One thing I did try to convey, however, was that putting the onus entirely on users to safeguard their own privacy was bad design — especially when Facebook intentionally makes its privacy tools so complicated as to be exhausting to maintain. A simple way for Facebook to show it is committed to the privacy of its users and get them to feel similarly, I said, would be to voluntarily decline to collect certain types of data.

Part of the exchange:

Me: What’s a piece of [user] data that Facebook wouldn’t want to collect?

Facebook: We actually have rules against sensitive health information, banking information…

Me: That stuff’s regulated, right?

Facebook: It is, but businesses don’t adhere to that, and so we have to be very, very careful.

Me: But is there anything that’s not a legal liability that you guys wouldn’t collect?

Facebook: There are definitely conversations happening and policies being considered.

Which is code for “No.” (Whatever notes I have corresponding with my recording of this meeting are in a notebook on a desk in a Manhattan office belonging to a publication that no longer employs me, so apologies to whoever I am quoting as “Facebook” here.)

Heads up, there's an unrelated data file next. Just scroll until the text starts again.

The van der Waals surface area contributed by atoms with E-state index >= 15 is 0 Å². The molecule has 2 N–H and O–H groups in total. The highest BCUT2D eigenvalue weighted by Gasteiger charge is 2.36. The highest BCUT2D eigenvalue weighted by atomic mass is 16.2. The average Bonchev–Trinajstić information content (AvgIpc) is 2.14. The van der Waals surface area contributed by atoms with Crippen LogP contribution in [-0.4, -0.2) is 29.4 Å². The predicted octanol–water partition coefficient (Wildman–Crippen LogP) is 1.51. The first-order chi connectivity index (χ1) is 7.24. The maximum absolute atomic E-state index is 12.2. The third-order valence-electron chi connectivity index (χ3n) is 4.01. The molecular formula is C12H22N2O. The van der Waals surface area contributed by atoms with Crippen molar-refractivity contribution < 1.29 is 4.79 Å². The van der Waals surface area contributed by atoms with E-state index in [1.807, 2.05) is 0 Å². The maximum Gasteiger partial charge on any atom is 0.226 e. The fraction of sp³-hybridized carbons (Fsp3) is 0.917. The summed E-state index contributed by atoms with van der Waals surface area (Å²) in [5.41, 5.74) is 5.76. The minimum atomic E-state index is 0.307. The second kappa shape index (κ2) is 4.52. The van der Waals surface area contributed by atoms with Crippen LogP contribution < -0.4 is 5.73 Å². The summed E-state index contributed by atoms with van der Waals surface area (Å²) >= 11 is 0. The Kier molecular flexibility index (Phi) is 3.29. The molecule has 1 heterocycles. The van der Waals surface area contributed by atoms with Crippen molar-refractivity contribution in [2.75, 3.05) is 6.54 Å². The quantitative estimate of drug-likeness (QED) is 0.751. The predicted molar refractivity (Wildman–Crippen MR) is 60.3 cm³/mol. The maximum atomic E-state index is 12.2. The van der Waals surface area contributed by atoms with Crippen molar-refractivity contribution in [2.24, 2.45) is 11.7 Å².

Facebook’s corporate stance is that there is no data-harvesting that it feels is too invasive, or creepy, or a liability to its users, outside of the types enshrined in law. This is the crux of the problem! I thought of that conversation this week when the Washington Post consulted a security researcher and reported that TikTok sucks up an “abnormal” amount of data… but not more than Facebook.

Which brings me back to my original point: if TikTok’s practices concern you, but Facebook’s don’t, then I don’t think privacy is your real concern.


  • the r/relationships subreddit is obviously very fake and sometimes the stories are fun but too often for my taste they are very fake. it’s tumblr fakeposting for normies. the official bnet stance is that reddit is a bad site

  • there are a few tumblrs that exist now whose purpose is to resurface ancient tumblr posts that make you want to die. this one has been reblogging dashcon posts for a few days and they all make me ill

  • shoutout to the curry bathtub

Thank you for reading BNet. Look, I’ve been doing this thing for almost three months. You were bound to get a boring overlong screed about privacy and Big Tech at some point. I promise we’ll get back to the weird stuff pretty soon.